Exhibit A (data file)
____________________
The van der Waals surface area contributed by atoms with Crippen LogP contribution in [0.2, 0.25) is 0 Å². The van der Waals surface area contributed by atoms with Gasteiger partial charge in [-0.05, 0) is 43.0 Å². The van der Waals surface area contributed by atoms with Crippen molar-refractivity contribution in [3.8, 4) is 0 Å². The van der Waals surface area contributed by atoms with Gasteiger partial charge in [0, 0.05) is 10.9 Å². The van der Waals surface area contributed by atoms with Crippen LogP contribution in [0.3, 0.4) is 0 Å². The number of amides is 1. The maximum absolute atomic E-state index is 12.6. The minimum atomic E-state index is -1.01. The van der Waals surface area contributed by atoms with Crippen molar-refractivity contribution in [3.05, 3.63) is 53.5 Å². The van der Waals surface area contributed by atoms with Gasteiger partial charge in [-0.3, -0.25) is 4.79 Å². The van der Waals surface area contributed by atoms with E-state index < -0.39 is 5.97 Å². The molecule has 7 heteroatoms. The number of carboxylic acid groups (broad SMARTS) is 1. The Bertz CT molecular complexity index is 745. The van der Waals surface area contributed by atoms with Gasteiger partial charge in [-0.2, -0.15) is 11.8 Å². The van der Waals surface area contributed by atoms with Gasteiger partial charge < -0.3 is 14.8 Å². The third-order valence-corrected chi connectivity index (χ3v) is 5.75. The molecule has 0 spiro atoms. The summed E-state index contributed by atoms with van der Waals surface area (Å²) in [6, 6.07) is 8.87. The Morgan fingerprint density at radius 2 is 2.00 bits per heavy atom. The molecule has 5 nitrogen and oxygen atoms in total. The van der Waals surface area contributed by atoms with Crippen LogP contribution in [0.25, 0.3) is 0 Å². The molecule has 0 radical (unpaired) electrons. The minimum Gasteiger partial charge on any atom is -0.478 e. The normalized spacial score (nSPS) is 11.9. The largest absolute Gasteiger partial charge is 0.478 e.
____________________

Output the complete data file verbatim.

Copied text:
The van der Waals surface area contributed by atoms with Crippen LogP contribution in [0.2, 0.25) is 0 Å². The van der Waals surface area contributed by atoms with Gasteiger partial charge in [-0.05, 0) is 43.0 Å². The van der Waals surface area contributed by atoms with Crippen molar-refractivity contribution in [3.8, 4) is 0 Å². The van der Waals surface area contributed by atoms with Gasteiger partial charge in [0, 0.05) is 10.9 Å². The van der Waals surface area contributed by atoms with Crippen LogP contribution in [0.3, 0.4) is 0 Å². The number of amides is 1. The maximum absolute atomic E-state index is 12.6. The minimum atomic E-state index is -1.01. The van der Waals surface area contributed by atoms with Crippen molar-refractivity contribution in [3.05, 3.63) is 53.5 Å². The van der Waals surface area contributed by atoms with Gasteiger partial charge in [-0.3, -0.25) is 4.79 Å². The van der Waals surface area contributed by atoms with E-state index < -0.39 is 5.97 Å². The molecule has 7 heteroatoms. The number of carboxylic acid groups (broad SMARTS) is 1. The Bertz CT molecular complexity index is 745. The van der Waals surface area contributed by atoms with Gasteiger partial charge in [-0.2, -0.15) is 11.8 Å². The van der Waals surface area contributed by atoms with Gasteiger partial charge < -0.3 is 14.8 Å². The third-order valence-corrected chi connectivity index (χ3v) is 5.75. The molecule has 0 spiro atoms. The summed E-state index contributed by atoms with van der Waals surface area (Å²) in [6, 6.07) is 8.87. The Morgan fingerprint density at radius 2 is 2.00 bits per heavy atom. The molecule has 5 nitrogen and oxygen atoms in total. The van der Waals surface area contributed by atoms with Crippen LogP contribution in [0.25, 0.3) is 0 Å². The molecule has 0 radical (unpaired) electrons. The minimum Gasteiger partial charge on any atom is -0.478 e. The normalized spacial score (nSPS) is 11.9. The largest absolute Gasteiger partial charge is 0.478 e.